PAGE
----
Tesla CEO Elon Musk said that the carmaker plans to start building cars on its long-awaited next-generation vehicle platform starting next year. But he says it won't be easy, and the timing isn't set in stone. 

"Our current schedule says that we will start production towards the end of 2025, sometime in the second half," Musk said on Tesla's fourth-quarter earnings call on Wednesday. 

He warned that accelerating production on the new and "revolutionary" assembly line won't be easy. 

"We really need the engineers to be living on the line," he said. "This is not sort of an off-the-shelf, just works type of thing."

Tesla's upcoming platform will be built at its Texas factory to start and is expected to be the basis of a long-promised cheaper vehicle. That kind of addition to Tesla's lineup is sorely needed for Tesla's future growth. Just two models—the Model 3 sedan and Model Y SUV—account for nearly all of the company's sales, while the new Cybertruck is expensive and unlikely to sell in huge volumes. Tesla needs a lower-priced, mass-market model to retain its competitive edge as rivals gain steam.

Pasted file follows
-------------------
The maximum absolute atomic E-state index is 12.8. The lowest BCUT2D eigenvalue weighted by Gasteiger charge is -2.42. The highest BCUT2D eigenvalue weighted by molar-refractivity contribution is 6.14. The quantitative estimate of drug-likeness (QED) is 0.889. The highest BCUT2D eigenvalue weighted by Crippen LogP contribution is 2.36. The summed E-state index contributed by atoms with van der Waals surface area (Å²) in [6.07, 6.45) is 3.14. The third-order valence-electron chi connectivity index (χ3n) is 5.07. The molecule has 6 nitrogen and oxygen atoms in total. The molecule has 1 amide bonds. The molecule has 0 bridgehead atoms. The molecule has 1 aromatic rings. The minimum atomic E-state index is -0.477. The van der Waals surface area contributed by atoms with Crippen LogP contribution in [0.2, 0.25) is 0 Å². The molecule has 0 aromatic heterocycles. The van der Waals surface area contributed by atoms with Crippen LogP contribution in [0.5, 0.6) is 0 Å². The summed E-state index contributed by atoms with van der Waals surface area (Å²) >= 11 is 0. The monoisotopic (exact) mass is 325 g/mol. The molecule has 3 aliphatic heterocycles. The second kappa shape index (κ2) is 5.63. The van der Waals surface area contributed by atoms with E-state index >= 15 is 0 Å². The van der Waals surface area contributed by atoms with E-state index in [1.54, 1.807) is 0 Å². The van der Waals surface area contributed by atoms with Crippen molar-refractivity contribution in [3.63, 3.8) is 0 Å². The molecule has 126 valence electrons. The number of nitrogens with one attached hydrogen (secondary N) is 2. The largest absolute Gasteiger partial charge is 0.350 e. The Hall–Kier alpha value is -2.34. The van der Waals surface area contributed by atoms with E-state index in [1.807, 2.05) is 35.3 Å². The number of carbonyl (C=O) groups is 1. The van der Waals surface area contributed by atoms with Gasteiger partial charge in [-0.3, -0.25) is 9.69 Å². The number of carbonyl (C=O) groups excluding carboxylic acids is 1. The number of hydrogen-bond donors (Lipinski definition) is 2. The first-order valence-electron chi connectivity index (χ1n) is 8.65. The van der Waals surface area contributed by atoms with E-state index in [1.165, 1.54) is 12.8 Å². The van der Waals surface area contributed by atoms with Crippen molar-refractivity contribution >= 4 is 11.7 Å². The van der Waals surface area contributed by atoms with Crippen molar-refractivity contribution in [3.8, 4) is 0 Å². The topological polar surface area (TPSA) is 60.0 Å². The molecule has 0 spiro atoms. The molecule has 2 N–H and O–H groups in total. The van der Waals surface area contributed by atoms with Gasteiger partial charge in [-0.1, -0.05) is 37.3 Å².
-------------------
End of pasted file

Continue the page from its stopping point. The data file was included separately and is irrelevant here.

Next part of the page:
Tesla's first next-generation vehicle will be a compact crossover codenamed "Redwood," Reuters reported on Wednesday

Musk doesn't have the most stellar track record when it comes to sticking to deadlines, so we'll have to see if the 2025 target holds. He first floated a plan for a $25,000 car in 2020, saying at the time that it would launch in three years. Tesla's Cybertruck pickup launched in late 2023, years behind schedule. Its Roadster supercar is nowhere to be seen years after its public unveiling. 

Musk acknowledged during Wednesday's call that Tesla could overshoot the 2025 goal: "I don't want to blow your minds, but I'm often optimistic regarding time."

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